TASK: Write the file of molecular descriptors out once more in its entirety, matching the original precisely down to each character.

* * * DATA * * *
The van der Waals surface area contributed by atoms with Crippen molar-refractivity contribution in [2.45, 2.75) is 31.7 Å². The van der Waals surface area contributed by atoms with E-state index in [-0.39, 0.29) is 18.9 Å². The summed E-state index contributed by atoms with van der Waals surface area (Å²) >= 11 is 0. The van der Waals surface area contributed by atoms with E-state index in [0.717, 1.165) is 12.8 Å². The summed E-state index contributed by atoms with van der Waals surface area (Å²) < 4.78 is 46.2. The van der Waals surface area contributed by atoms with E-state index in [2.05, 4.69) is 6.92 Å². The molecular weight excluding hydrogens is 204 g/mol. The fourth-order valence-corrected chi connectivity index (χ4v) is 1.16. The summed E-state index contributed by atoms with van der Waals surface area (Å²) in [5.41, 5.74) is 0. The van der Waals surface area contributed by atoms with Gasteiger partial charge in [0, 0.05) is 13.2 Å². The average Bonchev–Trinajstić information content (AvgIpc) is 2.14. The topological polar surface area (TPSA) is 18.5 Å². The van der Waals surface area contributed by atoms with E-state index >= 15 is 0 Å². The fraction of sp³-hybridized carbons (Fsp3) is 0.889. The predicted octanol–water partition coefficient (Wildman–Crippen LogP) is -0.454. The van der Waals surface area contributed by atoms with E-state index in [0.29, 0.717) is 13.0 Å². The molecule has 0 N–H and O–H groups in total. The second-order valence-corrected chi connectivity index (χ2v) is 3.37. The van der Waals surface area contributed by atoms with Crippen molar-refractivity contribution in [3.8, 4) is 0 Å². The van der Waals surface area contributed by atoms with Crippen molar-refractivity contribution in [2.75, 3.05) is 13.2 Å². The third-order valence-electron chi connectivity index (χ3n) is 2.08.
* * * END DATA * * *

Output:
The van der Waals surface area contributed by atoms with Crippen molar-refractivity contribution in [2.45, 2.75) is 31.7 Å². The van der Waals surface area contributed by atoms with E-state index in [-0.39, 0.29) is 18.9 Å². The summed E-state index contributed by atoms with van der Waals surface area (Å²) >= 11 is 0. The van der Waals surface area contributed by atoms with E-state index in [0.717, 1.165) is 12.8 Å². The summed E-state index contributed by atoms with van der Waals surface area (Å²) < 4.78 is 46.2. The van der Waals surface area contributed by atoms with E-state index in [2.05, 4.69) is 6.92 Å². The molecular weight excluding hydrogens is 204 g/mol. The fourth-order valence-corrected chi connectivity index (χ4v) is 1.16. The summed E-state index contributed by atoms with van der Waals surface area (Å²) in [5.41, 5.74) is 0. The van der Waals surface area contributed by atoms with Gasteiger partial charge in [0, 0.05) is 13.2 Å². The average Bonchev–Trinajstić information content (AvgIpc) is 2.14. The topological polar surface area (TPSA) is 18.5 Å². The van der Waals surface area contributed by atoms with E-state index >= 15 is 0 Å². The fraction of sp³-hybridized carbons (Fsp3) is 0.889. The predicted octanol–water partition coefficient (Wildman–Crippen LogP) is -0.454. The van der Waals surface area contributed by atoms with E-state index in [0.29, 0.717) is 13.0 Å². The molecule has 0 N–H and O–H groups in total. The second-order valence-corrected chi connectivity index (χ2v) is 3.37. The van der Waals surface area contributed by atoms with Crippen molar-refractivity contribution in [3.8, 4) is 0 Å². The van der Waals surface area contributed by atoms with Crippen molar-refractivity contribution in [2.75, 3.05) is 13.2 Å². The third-order valence-electron chi connectivity index (χ3n) is 2.08.